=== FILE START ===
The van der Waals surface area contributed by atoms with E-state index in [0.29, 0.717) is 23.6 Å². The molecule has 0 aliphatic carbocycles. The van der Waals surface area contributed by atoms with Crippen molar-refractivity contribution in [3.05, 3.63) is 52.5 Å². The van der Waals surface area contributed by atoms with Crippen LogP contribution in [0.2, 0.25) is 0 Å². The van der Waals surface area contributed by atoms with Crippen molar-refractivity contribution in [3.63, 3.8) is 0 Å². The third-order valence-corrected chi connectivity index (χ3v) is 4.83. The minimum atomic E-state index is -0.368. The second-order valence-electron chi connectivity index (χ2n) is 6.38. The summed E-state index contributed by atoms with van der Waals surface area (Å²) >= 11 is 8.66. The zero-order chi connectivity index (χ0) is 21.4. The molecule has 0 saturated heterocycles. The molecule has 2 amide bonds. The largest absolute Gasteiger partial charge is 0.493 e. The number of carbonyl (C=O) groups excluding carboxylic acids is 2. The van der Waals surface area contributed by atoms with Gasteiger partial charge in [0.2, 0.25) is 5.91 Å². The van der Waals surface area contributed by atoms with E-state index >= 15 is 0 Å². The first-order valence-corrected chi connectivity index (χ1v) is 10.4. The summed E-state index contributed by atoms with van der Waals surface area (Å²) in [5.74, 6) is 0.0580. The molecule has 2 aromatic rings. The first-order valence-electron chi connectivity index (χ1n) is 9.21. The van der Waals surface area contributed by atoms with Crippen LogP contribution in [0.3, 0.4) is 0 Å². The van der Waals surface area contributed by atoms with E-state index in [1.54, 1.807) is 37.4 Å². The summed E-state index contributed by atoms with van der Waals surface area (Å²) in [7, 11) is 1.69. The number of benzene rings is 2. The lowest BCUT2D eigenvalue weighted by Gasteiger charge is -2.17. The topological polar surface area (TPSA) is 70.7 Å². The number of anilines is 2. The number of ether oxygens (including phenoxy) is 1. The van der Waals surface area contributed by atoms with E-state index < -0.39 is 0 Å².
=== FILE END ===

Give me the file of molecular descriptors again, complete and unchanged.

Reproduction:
The van der Waals surface area contributed by atoms with E-state index in [0.29, 0.717) is 23.6 Å². The molecule has 0 aliphatic carbocycles. The van der Waals surface area contributed by atoms with Crippen molar-refractivity contribution in [3.05, 3.63) is 52.5 Å². The van der Waals surface area contributed by atoms with Crippen LogP contribution in [0.2, 0.25) is 0 Å². The van der Waals surface area contributed by atoms with Crippen molar-refractivity contribution in [3.63, 3.8) is 0 Å². The third-order valence-corrected chi connectivity index (χ3v) is 4.83. The minimum atomic E-state index is -0.368. The second-order valence-electron chi connectivity index (χ2n) is 6.38. The summed E-state index contributed by atoms with van der Waals surface area (Å²) >= 11 is 8.66. The zero-order chi connectivity index (χ0) is 21.4. The molecule has 0 saturated heterocycles. The molecule has 2 amide bonds. The largest absolute Gasteiger partial charge is 0.493 e. The number of carbonyl (C=O) groups excluding carboxylic acids is 2. The van der Waals surface area contributed by atoms with Gasteiger partial charge in [0.2, 0.25) is 5.91 Å². The van der Waals surface area contributed by atoms with E-state index >= 15 is 0 Å². The first-order valence-corrected chi connectivity index (χ1v) is 10.4. The summed E-state index contributed by atoms with van der Waals surface area (Å²) in [5.74, 6) is 0.0580. The molecule has 2 aromatic rings. The first-order valence-electron chi connectivity index (χ1n) is 9.21. The van der Waals surface area contributed by atoms with Crippen LogP contribution in [0.3, 0.4) is 0 Å². The van der Waals surface area contributed by atoms with E-state index in [1.54, 1.807) is 37.4 Å². The summed E-state index contributed by atoms with van der Waals surface area (Å²) in [7, 11) is 1.69. The number of benzene rings is 2. The lowest BCUT2D eigenvalue weighted by Gasteiger charge is -2.17. The topological polar surface area (TPSA) is 70.7 Å². The number of anilines is 2. The number of ether oxygens (including phenoxy) is 1. The van der Waals surface area contributed by atoms with E-state index < -0.39 is 0 Å².